Symptomatic Test Kits available beginning Jan. 31

Jan. 28, 2022

Dear Cornell community,

Beginning Monday, January 31, any member of the Cornell community experiencing mild to moderate symptoms suggestive of COVID-19 will be able to pick up a Symptomatic Test Kit at two on-campus locations. This is a new offering which will make symptomatic testing more convenient for students, faculty and staff.

All regularly scheduled arrival and surveillance testing, including the required twice weekly testing for unvaccinated individuals, remains unchanged.

Anyone who is symptomatic (mild to moderate symptoms) will be able to do the following:

  1. Go to one of two campus Symptomatic Test Kit pick-up locations during operating hours and provide your Cornell ID (see below). No appointment is necessary.
  2. Receive two COVID-19 tests: one rapid antigen test and one saliva PCR test.
  3. Take the antigen test first. You will have a result in less than 15 min.
  4. If the antigen test is positive, scan the QR code on the outside of the antigen test kit and upload your results. Dispose of both tests and await further instructions from Cornell with details on how to isolate while you recover from COVID-19, and when to return to campus.
  5. If the antigen test is negative, scan the QR code on the outside of the antigen test kit and upload your results. Dispose of the used antigen test. Wait 30 minutes after eating or drinking and take the saliva test. Deposit it in one of the saliva sample drop-off boxes (see map link below).
  6. It is expected that you will complete the tests within 24 hours of receipt of the test kits.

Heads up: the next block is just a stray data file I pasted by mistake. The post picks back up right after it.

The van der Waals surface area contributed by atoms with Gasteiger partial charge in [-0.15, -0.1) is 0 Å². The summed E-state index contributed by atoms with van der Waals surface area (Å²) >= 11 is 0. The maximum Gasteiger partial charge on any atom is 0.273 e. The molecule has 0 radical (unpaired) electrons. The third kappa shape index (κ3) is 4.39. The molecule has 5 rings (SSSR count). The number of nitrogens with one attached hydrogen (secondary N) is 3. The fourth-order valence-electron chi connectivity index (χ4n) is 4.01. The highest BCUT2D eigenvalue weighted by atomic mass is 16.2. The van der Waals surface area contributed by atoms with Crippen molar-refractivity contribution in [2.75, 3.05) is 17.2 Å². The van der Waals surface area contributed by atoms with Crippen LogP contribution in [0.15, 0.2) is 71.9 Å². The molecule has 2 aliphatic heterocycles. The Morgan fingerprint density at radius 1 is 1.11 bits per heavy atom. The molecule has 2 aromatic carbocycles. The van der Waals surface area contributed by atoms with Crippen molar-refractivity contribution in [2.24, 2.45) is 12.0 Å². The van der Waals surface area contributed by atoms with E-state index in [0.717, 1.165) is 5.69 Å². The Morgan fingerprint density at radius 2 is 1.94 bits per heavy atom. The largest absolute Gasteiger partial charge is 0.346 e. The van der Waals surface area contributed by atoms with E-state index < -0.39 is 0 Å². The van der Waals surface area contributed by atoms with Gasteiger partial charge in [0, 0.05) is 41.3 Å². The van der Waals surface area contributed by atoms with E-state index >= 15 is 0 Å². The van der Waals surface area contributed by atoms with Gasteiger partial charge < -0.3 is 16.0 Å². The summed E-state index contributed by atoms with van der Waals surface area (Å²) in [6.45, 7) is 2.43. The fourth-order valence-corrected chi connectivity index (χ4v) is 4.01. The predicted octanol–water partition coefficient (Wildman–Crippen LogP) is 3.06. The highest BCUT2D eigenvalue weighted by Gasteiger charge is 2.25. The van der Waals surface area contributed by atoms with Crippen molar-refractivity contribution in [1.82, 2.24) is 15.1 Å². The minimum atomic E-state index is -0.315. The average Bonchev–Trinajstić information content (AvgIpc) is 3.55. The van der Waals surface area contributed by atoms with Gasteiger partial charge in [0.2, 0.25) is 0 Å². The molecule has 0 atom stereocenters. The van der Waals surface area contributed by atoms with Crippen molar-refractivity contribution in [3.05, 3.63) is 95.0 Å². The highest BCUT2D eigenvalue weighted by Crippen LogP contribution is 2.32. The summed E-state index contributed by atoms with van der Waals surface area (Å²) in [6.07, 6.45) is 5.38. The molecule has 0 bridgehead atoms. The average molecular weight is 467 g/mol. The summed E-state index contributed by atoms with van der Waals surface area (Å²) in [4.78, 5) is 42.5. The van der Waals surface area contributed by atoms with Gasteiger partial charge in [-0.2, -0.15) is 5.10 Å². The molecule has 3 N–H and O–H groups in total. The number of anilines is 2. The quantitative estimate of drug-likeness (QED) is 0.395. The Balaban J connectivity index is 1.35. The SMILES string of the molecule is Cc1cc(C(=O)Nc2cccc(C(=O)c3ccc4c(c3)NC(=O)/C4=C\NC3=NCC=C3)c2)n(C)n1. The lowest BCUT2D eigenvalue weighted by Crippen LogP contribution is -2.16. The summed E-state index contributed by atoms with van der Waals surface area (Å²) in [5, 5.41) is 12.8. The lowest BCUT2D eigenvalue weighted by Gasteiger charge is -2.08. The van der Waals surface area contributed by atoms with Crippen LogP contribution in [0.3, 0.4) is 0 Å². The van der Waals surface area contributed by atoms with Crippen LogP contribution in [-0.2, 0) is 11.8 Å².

Symptomatic Test Kit pick-up locations and hours: Kits are only available at the Tower Rd traffic booth near Stocking Hall (drive-up only) or the Campus Rd traffic booth near Carpenter Hall (walk-up only) from 9-11 a.m. or 2-4 p.m. Monday-Friday and 9-11 a.m. Saturday and Sunday. You will need to provide your Cornell ID to pick up a test kit. Saliva sample drop-off boxes are available 24/7. View drop-off locations.

Why do I need to complete a saliva test if my antigen test was negative? Antigen tests are not as sensitive as PCR-based saliva tests, meaning they are not as good at identifying infection early or late in the virus cycle. If you are experiencing symptoms but test negative using the antigen test, it is best to follow it with the saliva test to rule out possible COVID-19 infection. Learn more about how antigen tests work.

What do I do if I’m severely ill? This symptomatic testing option is designed for individuals who are experiencing mild to moderate symptoms. If you are severely ill (i.e., difficulty breathing, high fever) you should stay home and seek immediate medical attention. Do not go to a symptomatic or surveillance testing site. Students with severe symptoms should contact Cornell Health, and faculty and staff should consult with their primary care physician.

The Tompkins County Health Department is holding two COVID-19 booster clinics this weekend at the Ithaca Mall, 40 Catherwood Rd. (Moderna from 10 a.m. — 1 p.m., Pfizer from 2 — 4 p.m.). If you are currently eligible to receive a booster and have not done so already, register today for an appointment.


Mike Kotlikoff

Gary Koretzky
Vice Provost for Academic Integration

Ryan Lombardi
Vice President for Student and Campus Life

Mary Opperman
Vice President and Chief Human Resource Officer